The defendant makes seven assignments of error, the treatment of which, in the brief, is such that it appears most expeditious to consider them as though none have been abandoned. The first assignment is that the court erred in refusing to vacate the default judgment; the second is that the trier erred in hearing the case as a judge when court was in session; and the third is that the trier failed to certify the proceedings to the court on April 17 prior to rendering the default judgment. The first and third claims of error are not borne out by the record. The second claim of error finds no support in the record or in the applicable statutes. General Statutes 52-462, 52-463. The fourth assignment is that the trier failed and refused to disqualify himself at the trial which followed the opening of the default. This assignment is ineffective because the record does not disclose either a request for such a disqualification or any basis for it. The fifth assignment is that the court erred in refusing to sustain the plea in abatement and to the jurisdiction "for the reasons set forth therein." We take judicial notice of the fact that the case referred to in the plea is an action pending in the Superior Court in Hartford County on an unrelated subject and between other parties. Consequently, the ground stated in the plea was insufficient, and the plea was properly overruled.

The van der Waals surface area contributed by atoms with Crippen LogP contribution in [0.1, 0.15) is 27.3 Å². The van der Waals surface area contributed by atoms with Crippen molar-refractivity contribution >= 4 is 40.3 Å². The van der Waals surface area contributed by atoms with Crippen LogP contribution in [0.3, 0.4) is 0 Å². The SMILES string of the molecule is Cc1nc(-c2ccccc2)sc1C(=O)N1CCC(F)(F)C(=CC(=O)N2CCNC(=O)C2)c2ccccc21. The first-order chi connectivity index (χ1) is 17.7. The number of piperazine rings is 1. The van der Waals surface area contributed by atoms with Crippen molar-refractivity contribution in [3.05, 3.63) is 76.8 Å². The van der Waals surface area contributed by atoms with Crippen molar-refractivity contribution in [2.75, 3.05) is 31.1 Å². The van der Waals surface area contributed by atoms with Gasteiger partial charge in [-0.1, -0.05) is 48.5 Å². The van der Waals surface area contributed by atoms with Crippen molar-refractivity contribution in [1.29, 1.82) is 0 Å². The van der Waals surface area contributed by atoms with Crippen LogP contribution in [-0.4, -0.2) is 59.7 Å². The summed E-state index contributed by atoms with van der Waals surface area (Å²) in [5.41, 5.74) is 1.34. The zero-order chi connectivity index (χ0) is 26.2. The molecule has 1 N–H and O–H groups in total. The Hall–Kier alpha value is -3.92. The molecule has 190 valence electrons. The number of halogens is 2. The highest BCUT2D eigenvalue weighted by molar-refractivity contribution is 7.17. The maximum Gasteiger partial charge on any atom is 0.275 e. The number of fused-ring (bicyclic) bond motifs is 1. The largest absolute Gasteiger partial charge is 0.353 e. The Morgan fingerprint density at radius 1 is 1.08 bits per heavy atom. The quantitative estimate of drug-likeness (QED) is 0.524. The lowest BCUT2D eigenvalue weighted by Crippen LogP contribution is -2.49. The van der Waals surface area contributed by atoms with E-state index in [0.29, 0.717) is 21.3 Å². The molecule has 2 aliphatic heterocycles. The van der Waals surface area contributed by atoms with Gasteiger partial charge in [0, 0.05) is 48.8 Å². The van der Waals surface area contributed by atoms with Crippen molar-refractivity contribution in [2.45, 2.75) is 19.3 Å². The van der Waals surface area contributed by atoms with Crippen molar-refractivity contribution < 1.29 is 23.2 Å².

The sixth and the seventh assignments of error purport to attack factual conclusions of the court. Lacking a finding, we consider the facts appearing on the face of the record. The judgment found the issues for the plaintiff, which means that all material and disputed allegations in the pleadings were found for him. Mendrochowicz v. Wolfe, 139 Conn. 506, 509, 95 A.2d 260. The plaintiff had, in substance, alleged that he was in possession of the premises at the time of the alleged wrongful acts of the defendant; Lee v. Stiles, 21 Conn. 500, 504; and that the defendant had, without his consent and against his will, unlawfully entered and remained in possession, held and detained the premises with force and strong hand, and deforced and kept the plaintiff out of possession. By finding this contested issue in favor of the plaintiff, the court sufficiently found the facts necessary under 52-463 of the General Statutes to warrant the judgment in the plaintiff's favor. Orentlicherman v. Matarese, 99 Conn. 122, 128, 121 A. 275. Without subordinate facts before us with which to test the court's conclusion, we must affirm the judgment.